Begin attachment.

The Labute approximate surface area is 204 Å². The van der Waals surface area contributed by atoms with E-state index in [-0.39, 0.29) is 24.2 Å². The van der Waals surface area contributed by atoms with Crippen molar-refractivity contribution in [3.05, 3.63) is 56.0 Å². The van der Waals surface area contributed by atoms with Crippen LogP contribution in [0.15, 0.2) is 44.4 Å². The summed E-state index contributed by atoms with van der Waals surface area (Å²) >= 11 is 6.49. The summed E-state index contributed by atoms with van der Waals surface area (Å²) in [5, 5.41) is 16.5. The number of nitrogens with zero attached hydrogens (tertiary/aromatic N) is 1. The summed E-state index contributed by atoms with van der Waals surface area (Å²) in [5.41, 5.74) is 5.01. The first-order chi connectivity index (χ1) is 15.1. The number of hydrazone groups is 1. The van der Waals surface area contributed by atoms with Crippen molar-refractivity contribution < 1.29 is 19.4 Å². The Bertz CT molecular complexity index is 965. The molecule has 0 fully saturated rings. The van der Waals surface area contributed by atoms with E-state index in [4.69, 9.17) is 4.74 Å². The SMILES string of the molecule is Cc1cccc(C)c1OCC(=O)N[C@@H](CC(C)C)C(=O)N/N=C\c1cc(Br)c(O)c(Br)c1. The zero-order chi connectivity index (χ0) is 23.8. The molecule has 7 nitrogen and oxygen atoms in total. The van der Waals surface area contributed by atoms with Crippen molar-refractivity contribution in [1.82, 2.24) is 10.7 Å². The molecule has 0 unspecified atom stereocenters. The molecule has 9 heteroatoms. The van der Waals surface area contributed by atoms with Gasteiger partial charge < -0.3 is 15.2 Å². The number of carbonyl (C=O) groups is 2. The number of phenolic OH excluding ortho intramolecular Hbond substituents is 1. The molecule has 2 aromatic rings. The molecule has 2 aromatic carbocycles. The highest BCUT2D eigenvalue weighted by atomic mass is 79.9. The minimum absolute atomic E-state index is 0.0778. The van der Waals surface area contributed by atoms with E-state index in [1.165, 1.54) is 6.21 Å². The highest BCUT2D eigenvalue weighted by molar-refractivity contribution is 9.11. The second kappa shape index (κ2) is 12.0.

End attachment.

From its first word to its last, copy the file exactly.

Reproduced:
The Labute approximate surface area is 204 Å². The van der Waals surface area contributed by atoms with E-state index in [-0.39, 0.29) is 24.2 Å². The van der Waals surface area contributed by atoms with Crippen molar-refractivity contribution in [3.05, 3.63) is 56.0 Å². The van der Waals surface area contributed by atoms with Crippen LogP contribution in [0.15, 0.2) is 44.4 Å². The summed E-state index contributed by atoms with van der Waals surface area (Å²) >= 11 is 6.49. The summed E-state index contributed by atoms with van der Waals surface area (Å²) in [5, 5.41) is 16.5. The number of nitrogens with zero attached hydrogens (tertiary/aromatic N) is 1. The summed E-state index contributed by atoms with van der Waals surface area (Å²) in [5.41, 5.74) is 5.01. The first-order chi connectivity index (χ1) is 15.1. The number of hydrazone groups is 1. The van der Waals surface area contributed by atoms with Crippen molar-refractivity contribution < 1.29 is 19.4 Å². The Bertz CT molecular complexity index is 965. The molecule has 0 fully saturated rings. The van der Waals surface area contributed by atoms with E-state index in [4.69, 9.17) is 4.74 Å². The SMILES string of the molecule is Cc1cccc(C)c1OCC(=O)N[C@@H](CC(C)C)C(=O)N/N=C\c1cc(Br)c(O)c(Br)c1. The zero-order chi connectivity index (χ0) is 23.8. The molecule has 7 nitrogen and oxygen atoms in total. The van der Waals surface area contributed by atoms with Crippen molar-refractivity contribution in [1.82, 2.24) is 10.7 Å². The molecule has 0 unspecified atom stereocenters. The molecule has 9 heteroatoms. The van der Waals surface area contributed by atoms with Gasteiger partial charge < -0.3 is 15.2 Å². The number of carbonyl (C=O) groups is 2. The number of phenolic OH excluding ortho intramolecular Hbond substituents is 1. The molecule has 2 aromatic rings. The molecule has 2 aromatic carbocycles. The highest BCUT2D eigenvalue weighted by atomic mass is 79.9. The minimum absolute atomic E-state index is 0.0778. The van der Waals surface area contributed by atoms with E-state index in [1.165, 1.54) is 6.21 Å². The highest BCUT2D eigenvalue weighted by molar-refractivity contribution is 9.11. The second kappa shape index (κ2) is 12.0.